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Tutor profile: Iain C.

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Iain C.
Humanities tutor
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Questions

Subject: Philosophy

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Question:

What implications does Derrida's deconstruction potentially have on modern political philosophy?

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Iain C.
Answer:

Deconstruction necessarily entails, via post-structuralist theory, that no system can be self-contained and that meaning is never identified in logos, the sign, but instead is endlessly deferred. For a modern political theory, for examples Hobbes' argument for absolutism represented by the sovereign, this would necessarily imply that the sovereign's meaning as an absolute monarch necessarily relies upon alternative symbols in order to represent this power. Derrida's thought also argues for the reliance upon affirmation instead of Hegelian negation in order to establish such meaning, making the case that binaries rely upon some form being primary and the other secondary, such as spoken discourse being supreme over written discourse, but that both rely upon each other for this binary. As a result, the sovereign that Hobbes relies upon would necessarily have to entail an anarchic state of nature that he envisions being abolished being conceptualised - similar to how, without "evil", "good" doesn't really mean anything. Additionally, deconstruction heavily problematizes the concept of metanarrative, due to its scepticism of systems in thought and grand narratives, heavily undermining Hobbes' case for a state of nature which progresses towards absolutism or for the mechanistic understanding of individuals that his work relies upon.

Subject: Political Science

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Question:

What are the primary cases for and against humanitarian intervention in conflict zones?

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Iain C.
Answer:

FOR: - Legal Case -- Counter-restrictionism, the 1945 UN Charter commits states to protect fundamental human rights, considering them just as important as peace and security -- While there is no legal basis for unilateral humanitarian intervention, a right does exist in customary international law in order to prevent persecution of civilians - Moral Case -- Sovereignty derives from a state's responsibility to protect their citizens, if it fails in this regard then it loses its sovereign rights -- Individuals have human rights, but also a duty to uphold the rights of others AGAINST: - There is no basis for humanitarian intervention in international law - States do not intervene for primarily humanitarian reasons - States are not allowed to risk the lives of their soldiers in order to save strangers - Issues of abuse, where "humanitarian intervention" may just be an invasion with no humanitarian characteristics - Selectivity of response, where humanitarian intervention can be weaponised by its use being picked to suit the intervening states interests - Ongoing debate about the moral principles behind intervention - Historical arguments that intervention does not work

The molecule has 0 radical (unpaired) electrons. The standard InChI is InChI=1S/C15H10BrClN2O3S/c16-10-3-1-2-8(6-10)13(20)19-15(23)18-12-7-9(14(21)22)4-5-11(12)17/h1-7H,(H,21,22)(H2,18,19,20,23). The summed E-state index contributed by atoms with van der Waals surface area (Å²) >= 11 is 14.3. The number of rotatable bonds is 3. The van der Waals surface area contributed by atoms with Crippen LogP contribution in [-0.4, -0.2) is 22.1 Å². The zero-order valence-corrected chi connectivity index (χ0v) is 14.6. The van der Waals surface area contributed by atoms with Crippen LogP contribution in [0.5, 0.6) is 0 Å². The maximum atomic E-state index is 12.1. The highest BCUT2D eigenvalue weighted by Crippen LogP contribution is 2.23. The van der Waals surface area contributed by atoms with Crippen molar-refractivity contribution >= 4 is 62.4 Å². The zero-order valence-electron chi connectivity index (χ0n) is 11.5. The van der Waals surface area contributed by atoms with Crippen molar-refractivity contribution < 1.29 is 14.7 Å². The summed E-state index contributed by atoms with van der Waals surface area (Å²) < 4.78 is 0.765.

Subject: International Relations

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Question:

What is the main difference between the liberal and realist schools of thought, and what new changes in the field of International Relations have come to influence these?

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Iain C.
Answer:

Liberal theories of International Relations revolve primarily around the cooperation of international actors in order to maximise their own self-interest. Liberals will point to institutions such as the United Nations, the European Union, and the African Union as examples of states cooperating in order to collectively succeed. By contrast, realist theories are more concerned with state competition and spheres of influence. Unlike liberal theories, realists consider the international system to be primarily anarchic rather than organised around international institutions, and points to examples such as European colonialism, the world wars, and the recent US-China hostilities as examples of this conflict over zones of interest or scarce resources. As these two schools are both rather old, new schools of thought have also opened up, such as constructivist theorists who are concerned with the ideas that compose the international system, as well as the Copenhagen school or "securitization" theory. The Copenhagen school draws on postmodern thinkers, as opposed to the modern philosophy that dominates International Relations, and characterises security as an insatiable demand put by states in order to facilitate cooperation on transnational issues, but also has a cynical implication as a power-grab against the citizenry. This school critically undermines liberal cooperation, especially in the face of issues such as terrorism or climate change, as a cynical domestic policy against democracy, but also undermines realist schools of thought, due to the emphasis on domestic policy in each state rather than focusing on a state's external interests.

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